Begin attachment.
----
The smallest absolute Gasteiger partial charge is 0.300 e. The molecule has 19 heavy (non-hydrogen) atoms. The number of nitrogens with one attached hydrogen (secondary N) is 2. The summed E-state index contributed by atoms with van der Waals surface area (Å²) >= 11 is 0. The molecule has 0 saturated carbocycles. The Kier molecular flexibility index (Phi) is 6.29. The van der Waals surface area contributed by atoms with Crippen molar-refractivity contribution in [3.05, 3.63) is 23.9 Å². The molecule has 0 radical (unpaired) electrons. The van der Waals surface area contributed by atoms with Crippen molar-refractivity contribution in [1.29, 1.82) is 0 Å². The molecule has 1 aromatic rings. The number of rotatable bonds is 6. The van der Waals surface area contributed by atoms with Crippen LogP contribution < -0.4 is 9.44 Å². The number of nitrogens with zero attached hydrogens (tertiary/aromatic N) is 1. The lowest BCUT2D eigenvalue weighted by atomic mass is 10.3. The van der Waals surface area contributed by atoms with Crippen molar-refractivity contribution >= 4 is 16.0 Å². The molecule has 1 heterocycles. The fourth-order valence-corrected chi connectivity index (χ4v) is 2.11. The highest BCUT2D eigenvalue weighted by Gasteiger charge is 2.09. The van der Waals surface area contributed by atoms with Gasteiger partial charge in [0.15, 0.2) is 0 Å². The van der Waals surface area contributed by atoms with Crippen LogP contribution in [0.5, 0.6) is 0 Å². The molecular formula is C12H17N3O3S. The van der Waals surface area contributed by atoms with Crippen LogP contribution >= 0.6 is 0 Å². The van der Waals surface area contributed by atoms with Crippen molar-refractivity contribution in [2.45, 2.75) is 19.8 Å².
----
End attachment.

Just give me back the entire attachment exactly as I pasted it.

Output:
The smallest absolute Gasteiger partial charge is 0.300 e. The molecule has 19 heavy (non-hydrogen) atoms. The number of nitrogens with one attached hydrogen (secondary N) is 2. The summed E-state index contributed by atoms with van der Waals surface area (Å²) >= 11 is 0. The molecule has 0 saturated carbocycles. The Kier molecular flexibility index (Phi) is 6.29. The van der Waals surface area contributed by atoms with Crippen molar-refractivity contribution in [3.05, 3.63) is 23.9 Å². The molecule has 0 radical (unpaired) electrons. The van der Waals surface area contributed by atoms with Crippen molar-refractivity contribution in [1.29, 1.82) is 0 Å². The molecule has 1 aromatic rings. The number of rotatable bonds is 6. The van der Waals surface area contributed by atoms with Crippen LogP contribution < -0.4 is 9.44 Å². The number of nitrogens with zero attached hydrogens (tertiary/aromatic N) is 1. The lowest BCUT2D eigenvalue weighted by atomic mass is 10.3. The van der Waals surface area contributed by atoms with Crippen molar-refractivity contribution >= 4 is 16.0 Å². The molecule has 1 heterocycles. The fourth-order valence-corrected chi connectivity index (χ4v) is 2.11. The highest BCUT2D eigenvalue weighted by Gasteiger charge is 2.09. The van der Waals surface area contributed by atoms with Gasteiger partial charge in [0.15, 0.2) is 0 Å². The van der Waals surface area contributed by atoms with Crippen LogP contribution in [0.5, 0.6) is 0 Å². The molecular formula is C12H17N3O3S. The van der Waals surface area contributed by atoms with Crippen LogP contribution >= 0.6 is 0 Å². The van der Waals surface area contributed by atoms with Crippen molar-refractivity contribution in [2.45, 2.75) is 19.8 Å².